Noting the economic models with which Piketty makes his arguments, Arnold Kling points out that “[t]he real world is so far removed from those models that I simply cannot buy into the undertaking.” Tyler Cowen both critiques Piketty, and points out that there are other policy proposals that might help solve the problems Piketty identifies in his book. James Pethokoukis outlines alternative policy proposals as well; naturally, those proposals are not covered in Piketty’s book.

Clive Crook is properly scathing:

. . . There’s a persistent tension between the limits of the data he presents and the grandiosity of the conclusions he draws. At times this borders on schizophrenia. In introducing each set of data, he’s all caution and modesty, as he should be, because measurement problems arise at every stage. Almost in the next paragraph, he states a conclusion that goes beyond what the data would support even if it were unimpeachable.

This tendency is apparent all through the book, but most marked at the end, when he sums up his findings about “the central contradiction of capitalism”:

The inequality r>g [the rate of return on capital is greater than the rate of economic growth] implies that wealth accumulated in the past grows more rapidly than output and wages. This inequality expresses a fundamental logical contradiction. The entrepreneur inevitably tends to become a rentier, more and more dominant over those who own nothing but their labor. Once constituted, capital reproduces itself faster than output increases. The past devours the future. The consequences for the long-term dynamics of the wealth distribution are potentially terrifying …

Every claim in that dramatic summing up is either unsupported or contradicted by Piketty’s own data and analysis. (I’m not counting the unintelligible. The past devours the future?)

Relatedly, be sure to read Bas van der Vossen, who defends Crook from critiques by Ryan Avent, and who quite properly states that “[w]hether or not markets are fair depends in part on whether they help rise living standards. And if they do so unequally, well, maybe that is par for the course.”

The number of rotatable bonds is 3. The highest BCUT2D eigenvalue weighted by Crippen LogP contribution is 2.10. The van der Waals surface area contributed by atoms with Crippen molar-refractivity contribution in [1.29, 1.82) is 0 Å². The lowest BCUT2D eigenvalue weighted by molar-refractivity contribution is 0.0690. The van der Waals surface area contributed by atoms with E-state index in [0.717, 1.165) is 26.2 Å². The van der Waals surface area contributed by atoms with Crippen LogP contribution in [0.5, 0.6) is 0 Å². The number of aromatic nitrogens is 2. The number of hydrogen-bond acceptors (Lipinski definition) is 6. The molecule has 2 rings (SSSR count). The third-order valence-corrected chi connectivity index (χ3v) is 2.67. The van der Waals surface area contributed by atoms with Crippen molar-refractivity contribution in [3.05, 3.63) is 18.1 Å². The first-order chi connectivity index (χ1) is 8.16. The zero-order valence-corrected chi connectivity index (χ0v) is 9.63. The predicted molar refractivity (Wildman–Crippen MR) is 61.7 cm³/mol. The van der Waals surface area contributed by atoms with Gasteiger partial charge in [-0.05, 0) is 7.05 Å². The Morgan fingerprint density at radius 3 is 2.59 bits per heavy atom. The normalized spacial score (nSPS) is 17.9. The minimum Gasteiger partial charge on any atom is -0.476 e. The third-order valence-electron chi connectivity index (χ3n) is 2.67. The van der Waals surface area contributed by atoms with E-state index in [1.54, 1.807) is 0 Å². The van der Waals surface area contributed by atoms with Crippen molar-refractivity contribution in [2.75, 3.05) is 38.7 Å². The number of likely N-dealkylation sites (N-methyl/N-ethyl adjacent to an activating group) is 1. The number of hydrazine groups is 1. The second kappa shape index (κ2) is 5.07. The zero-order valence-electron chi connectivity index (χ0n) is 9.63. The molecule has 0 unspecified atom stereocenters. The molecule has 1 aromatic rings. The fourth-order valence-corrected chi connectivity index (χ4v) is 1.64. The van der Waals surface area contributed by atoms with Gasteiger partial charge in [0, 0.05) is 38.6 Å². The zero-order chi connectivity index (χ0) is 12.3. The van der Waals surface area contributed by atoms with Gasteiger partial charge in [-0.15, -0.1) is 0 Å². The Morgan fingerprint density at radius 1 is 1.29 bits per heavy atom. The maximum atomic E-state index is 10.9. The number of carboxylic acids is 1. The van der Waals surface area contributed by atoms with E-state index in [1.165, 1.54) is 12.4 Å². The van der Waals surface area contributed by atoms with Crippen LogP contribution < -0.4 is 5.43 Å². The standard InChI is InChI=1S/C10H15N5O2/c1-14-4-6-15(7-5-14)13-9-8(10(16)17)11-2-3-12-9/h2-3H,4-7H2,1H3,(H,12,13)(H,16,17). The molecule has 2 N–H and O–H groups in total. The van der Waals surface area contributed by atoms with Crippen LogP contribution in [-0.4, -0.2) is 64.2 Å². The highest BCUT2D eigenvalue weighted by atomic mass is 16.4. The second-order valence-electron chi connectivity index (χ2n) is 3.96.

Daniel Schuchman writes that Piketty’s policy prescriptions are utterly punitive in nature, and will achieve nothing for the non-wealthy:

So what is to be done? Mr. Piketty urges an 80% tax rate on incomes starting at “$500,000 or $1 million.” This is not to raise money for education or to increase unemployment benefits. Quite the contrary, he does not expect such a tax to bring in much revenue, because its purpose is simply “to put an end to such incomes.” It will also be necessary to impose a 50%-60% tax rate on incomes as low as $200,000 to develop “the meager US social state.” There must be an annual wealth tax as high as 10% on the largest fortunes and a one-time assessment as high as 20% on much lower levels of existing wealth. He breezily assures us that none of this would reduce economic growth, productivity, entrepreneurship or innovation.

I am sure that there are plenty of people who would love some of what Piketty is smoking, but cogent economic policy this ain’t. And while I can readily understand why left-of-center economists, pundits and policymakers are in love with Piketty’s book, I cannot understand why anyone who might be interested in designing and implementing smart economic policies would take Piketty’s arguments even slightly seriously.